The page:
Nonfiction series spur the imagination. While going over our article on new biography and career titles, I contemplated how different life would be if I had decided to become a Hollywood stunt double or an international spy instead of an editor. Reading Donna Cardon’s piece on arts and activities, “Making Movies, Music, & Magic,” made me wonder for the first time ever if maybe I should film a documentary or plant a garden on my Brooklyn stoop. It could happen.
Yes, series nonfiction is great for report writers. Yes, it’s helpful for classrooms and priceless for the kinds of random questions librarians get asked every day. (Need to explain earthquakes and plate tectonics? See Kathryn Diman’s life science article, “Wild Weather & Living Things.” Having difficulty helping patrons understand the presidential election process? Check out Jennifer Prince on American history titles, “United States Magnified.”) It’s also fun to browse and simply enjoy. That’s why I’m particularly excited about John Peters’s article on series that defy categorization, “Across the Dewey Verse.” The stronger titles here are great for readers who like to gross out their friends or astound and inform a crowd.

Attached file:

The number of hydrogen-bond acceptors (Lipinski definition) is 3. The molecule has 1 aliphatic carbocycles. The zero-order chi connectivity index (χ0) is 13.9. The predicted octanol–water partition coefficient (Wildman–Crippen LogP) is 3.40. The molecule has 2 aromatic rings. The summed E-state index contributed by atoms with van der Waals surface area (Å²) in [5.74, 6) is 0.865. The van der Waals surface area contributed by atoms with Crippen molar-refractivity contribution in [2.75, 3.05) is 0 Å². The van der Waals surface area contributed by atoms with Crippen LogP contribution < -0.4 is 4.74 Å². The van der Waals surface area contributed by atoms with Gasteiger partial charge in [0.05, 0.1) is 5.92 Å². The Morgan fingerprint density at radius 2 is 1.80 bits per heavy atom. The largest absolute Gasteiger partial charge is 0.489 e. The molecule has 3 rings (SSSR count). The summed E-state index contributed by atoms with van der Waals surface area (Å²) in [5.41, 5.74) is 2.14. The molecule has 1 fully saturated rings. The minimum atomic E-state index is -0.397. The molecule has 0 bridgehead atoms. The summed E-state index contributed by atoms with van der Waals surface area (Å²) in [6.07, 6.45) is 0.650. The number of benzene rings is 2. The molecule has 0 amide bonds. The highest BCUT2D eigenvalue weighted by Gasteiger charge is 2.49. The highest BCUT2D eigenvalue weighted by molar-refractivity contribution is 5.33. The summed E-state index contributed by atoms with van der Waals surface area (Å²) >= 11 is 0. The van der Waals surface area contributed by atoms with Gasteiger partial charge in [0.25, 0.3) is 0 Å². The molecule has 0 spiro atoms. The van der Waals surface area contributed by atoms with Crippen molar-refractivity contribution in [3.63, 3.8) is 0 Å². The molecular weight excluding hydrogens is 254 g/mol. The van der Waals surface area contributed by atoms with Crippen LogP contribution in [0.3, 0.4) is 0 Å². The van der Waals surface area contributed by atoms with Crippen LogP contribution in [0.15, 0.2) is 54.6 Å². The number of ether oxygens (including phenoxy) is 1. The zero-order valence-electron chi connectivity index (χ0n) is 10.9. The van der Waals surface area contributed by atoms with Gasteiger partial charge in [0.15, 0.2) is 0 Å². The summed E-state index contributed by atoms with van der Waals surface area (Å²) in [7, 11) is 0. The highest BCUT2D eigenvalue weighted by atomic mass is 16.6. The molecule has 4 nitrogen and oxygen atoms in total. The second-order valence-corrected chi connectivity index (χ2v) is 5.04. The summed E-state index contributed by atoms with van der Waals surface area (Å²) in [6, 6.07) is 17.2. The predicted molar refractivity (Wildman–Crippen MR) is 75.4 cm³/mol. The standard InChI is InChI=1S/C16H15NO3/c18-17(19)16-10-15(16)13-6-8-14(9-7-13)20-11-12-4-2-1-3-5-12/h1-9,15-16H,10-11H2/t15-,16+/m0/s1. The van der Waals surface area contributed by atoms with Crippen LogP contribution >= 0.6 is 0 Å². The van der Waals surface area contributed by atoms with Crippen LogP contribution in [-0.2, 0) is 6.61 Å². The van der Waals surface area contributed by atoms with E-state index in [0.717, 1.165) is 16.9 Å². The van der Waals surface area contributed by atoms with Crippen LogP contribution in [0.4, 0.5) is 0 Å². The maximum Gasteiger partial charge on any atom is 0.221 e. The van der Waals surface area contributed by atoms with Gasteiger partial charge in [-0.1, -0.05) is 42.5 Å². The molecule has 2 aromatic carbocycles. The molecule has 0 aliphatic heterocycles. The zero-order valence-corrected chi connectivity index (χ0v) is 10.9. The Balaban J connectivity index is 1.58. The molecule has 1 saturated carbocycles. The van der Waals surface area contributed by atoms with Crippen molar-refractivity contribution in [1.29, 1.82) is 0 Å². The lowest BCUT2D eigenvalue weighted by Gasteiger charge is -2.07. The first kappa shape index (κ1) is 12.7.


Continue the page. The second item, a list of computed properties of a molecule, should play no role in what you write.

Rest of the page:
All it takes is one fascinated child poring over animal photographs or a student repeating verbatim an amazing fact to remind us that sometimes learning is often best achieved as a byproduct of fun.
Editor, Series Made Simple